A new study has found a significant increase in the number of high school students who report having abused a common prescription drug for attention deficit hyperactivity disorder, even as abuse of other prescription drugs has decreased or remained low.
A House Subcommittee on Health hearing Thursday focused on efforts to strengthen the country's pharmaceutical supply chain, and particularly on draft legislation meant to accomplish that.
While often touted as the safest in the world, the U.S. drug supply chain remains vulnerable to counterfeit, adulterated and stolen medications. Given the potentially dangerous risks of using such medicines, it is imperative that they be kept out.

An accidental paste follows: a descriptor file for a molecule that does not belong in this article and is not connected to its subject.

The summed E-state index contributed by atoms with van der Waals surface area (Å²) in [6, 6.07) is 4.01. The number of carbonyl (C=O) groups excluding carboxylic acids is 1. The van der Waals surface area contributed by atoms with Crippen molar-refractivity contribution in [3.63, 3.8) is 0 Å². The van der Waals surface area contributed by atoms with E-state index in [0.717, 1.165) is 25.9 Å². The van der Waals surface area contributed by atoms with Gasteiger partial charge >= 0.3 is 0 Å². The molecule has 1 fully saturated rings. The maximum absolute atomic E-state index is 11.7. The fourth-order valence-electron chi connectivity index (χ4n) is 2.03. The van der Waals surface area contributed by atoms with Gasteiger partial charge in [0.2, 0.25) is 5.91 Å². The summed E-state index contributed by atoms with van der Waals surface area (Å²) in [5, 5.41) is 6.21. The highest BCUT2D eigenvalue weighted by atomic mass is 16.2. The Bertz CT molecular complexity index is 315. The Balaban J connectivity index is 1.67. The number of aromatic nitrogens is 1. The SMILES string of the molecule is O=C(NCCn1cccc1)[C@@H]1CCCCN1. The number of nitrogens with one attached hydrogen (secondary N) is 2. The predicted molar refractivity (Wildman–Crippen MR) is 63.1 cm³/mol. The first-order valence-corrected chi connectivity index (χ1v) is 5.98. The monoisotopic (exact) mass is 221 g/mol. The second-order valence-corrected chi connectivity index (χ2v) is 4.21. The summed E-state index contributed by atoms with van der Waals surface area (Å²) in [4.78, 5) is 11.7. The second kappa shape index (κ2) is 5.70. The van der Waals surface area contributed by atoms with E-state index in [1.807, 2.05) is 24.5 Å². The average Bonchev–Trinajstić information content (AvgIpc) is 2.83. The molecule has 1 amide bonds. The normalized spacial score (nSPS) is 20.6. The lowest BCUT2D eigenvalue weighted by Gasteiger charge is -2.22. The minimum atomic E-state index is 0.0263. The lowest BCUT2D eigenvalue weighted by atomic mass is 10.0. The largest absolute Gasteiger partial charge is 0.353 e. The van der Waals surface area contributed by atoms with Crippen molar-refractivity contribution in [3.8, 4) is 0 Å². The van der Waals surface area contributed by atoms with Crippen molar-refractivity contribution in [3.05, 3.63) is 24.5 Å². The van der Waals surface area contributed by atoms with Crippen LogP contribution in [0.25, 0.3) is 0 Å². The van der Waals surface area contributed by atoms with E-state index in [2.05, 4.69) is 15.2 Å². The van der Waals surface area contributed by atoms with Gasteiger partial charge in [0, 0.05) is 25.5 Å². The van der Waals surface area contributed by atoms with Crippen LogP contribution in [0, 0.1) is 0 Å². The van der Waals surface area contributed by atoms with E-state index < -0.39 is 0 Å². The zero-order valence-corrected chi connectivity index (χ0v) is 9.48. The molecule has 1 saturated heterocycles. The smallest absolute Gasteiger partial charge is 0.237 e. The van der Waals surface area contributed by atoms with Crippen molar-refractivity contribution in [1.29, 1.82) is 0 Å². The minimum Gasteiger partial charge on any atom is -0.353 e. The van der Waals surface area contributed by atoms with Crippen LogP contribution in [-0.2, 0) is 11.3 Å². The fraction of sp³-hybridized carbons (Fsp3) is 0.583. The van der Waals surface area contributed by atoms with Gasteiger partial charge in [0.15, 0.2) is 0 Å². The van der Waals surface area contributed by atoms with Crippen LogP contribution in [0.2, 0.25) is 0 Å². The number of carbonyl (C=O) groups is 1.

Several policy-makers and companies have sought ways to confront the problem of prescription drug abuse. Last month, New York Gov. Andrew Cuomo announced a plan — calling it the first in the country — to create an all- electronic registry that would enable doctors, pharmacists and law enforcement to track controlled substances to prevent excessive prescription and refill requests.
Approximately 5.3% of high school seniors abused over-the-counter cough-cold medicines in the past month, according to the latest "Monitoring the Future" survey released Wednesday by the National Institute on Drug Abuse.
British drug maker Shire has filed suit against Watson Pharmaceuticals and subsidiaries, alleging patent infringement in a case concerning a drug used to treat attention deficit hyperactivity disorder.